Stephen Galilee, chief executive,NSW Minerals CouncilMateship will endureTHE enduring ANZAC legacy and the ideal of mateship are more important than ever before.Mateship is an integral part of the Australian identity. It’s an ideal that defines our nation’scharacter – this idea of looking out for each other, through the good and the bad. The Salvos have served alongside Australian troops in both World Wars and supportedthem on deployments in Korea and Vietnam. Today, we are present in military bases across thecountry.

We’ve been there providing support to our troops – giving them a hand upand a listening ear. We recognise why mateship is a vital part of the Australian spirit. Mateship is thecommon thread that unites us and something that will always endure.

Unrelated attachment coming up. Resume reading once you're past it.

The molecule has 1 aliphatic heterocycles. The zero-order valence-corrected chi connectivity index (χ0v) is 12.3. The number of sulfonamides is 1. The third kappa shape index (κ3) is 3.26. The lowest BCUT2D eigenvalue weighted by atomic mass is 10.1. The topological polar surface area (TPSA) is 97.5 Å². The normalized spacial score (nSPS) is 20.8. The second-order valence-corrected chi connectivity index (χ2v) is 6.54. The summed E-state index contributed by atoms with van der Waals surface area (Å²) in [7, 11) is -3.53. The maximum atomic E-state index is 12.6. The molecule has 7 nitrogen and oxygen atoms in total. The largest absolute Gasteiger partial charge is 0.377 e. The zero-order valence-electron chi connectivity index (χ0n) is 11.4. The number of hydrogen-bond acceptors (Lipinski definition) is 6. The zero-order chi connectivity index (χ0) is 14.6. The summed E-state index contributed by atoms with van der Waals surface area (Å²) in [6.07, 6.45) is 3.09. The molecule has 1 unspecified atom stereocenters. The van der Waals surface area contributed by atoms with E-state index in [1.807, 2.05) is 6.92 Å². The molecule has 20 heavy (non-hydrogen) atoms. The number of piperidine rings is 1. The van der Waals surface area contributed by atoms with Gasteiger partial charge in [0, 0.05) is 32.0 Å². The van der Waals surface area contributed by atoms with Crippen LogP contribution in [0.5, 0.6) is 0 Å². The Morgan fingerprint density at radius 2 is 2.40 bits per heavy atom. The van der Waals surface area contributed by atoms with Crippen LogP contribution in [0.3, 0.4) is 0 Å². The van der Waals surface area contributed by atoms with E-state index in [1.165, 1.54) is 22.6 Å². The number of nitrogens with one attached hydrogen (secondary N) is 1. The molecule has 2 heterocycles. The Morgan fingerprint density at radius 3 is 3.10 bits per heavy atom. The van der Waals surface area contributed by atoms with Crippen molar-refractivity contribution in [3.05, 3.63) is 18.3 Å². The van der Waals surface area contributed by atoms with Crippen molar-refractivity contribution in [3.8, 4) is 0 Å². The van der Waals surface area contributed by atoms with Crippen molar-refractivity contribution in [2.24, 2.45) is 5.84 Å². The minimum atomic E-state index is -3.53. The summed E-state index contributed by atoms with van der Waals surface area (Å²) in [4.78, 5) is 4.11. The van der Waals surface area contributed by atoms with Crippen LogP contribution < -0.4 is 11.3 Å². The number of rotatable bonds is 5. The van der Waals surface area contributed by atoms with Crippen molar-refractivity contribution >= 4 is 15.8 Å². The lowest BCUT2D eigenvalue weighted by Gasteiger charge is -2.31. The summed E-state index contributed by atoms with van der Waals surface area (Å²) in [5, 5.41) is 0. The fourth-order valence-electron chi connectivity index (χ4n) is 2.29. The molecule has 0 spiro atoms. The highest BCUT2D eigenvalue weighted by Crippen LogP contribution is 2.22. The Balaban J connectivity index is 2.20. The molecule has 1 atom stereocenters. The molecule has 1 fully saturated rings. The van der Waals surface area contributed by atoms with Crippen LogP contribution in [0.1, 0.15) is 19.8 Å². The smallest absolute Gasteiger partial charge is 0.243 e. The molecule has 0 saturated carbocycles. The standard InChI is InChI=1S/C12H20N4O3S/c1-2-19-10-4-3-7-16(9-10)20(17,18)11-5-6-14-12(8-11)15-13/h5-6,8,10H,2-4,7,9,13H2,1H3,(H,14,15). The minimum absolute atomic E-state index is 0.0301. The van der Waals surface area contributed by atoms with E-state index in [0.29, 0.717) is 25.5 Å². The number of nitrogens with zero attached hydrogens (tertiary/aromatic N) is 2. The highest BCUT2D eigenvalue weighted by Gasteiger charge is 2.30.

As we enter these uncertain times, I encourage all Australians to reflect on the Anzac spiritand the strength and hope it brings, and remember why mateship is an ideal still worth fightingfor.

Lieutenant Colonel Kelvin Pethybridge,chief secretary in charge, The Salvation ArmyBlokes like BillWEleft when we were young and free,brave young men like you and me, gave a gun and told to kill.

Every war has been the same,scared young men who kill and maim.

They say we fight for freedom, but I am yet to see,how the murder and the carnage will help to make us free.

Today I lost my best mate,I just want to scream and cry, he lost his life for this country,but what about his wife?

Will the killing ever end?

I guess it never will, and when the war is over, I will remember Bill.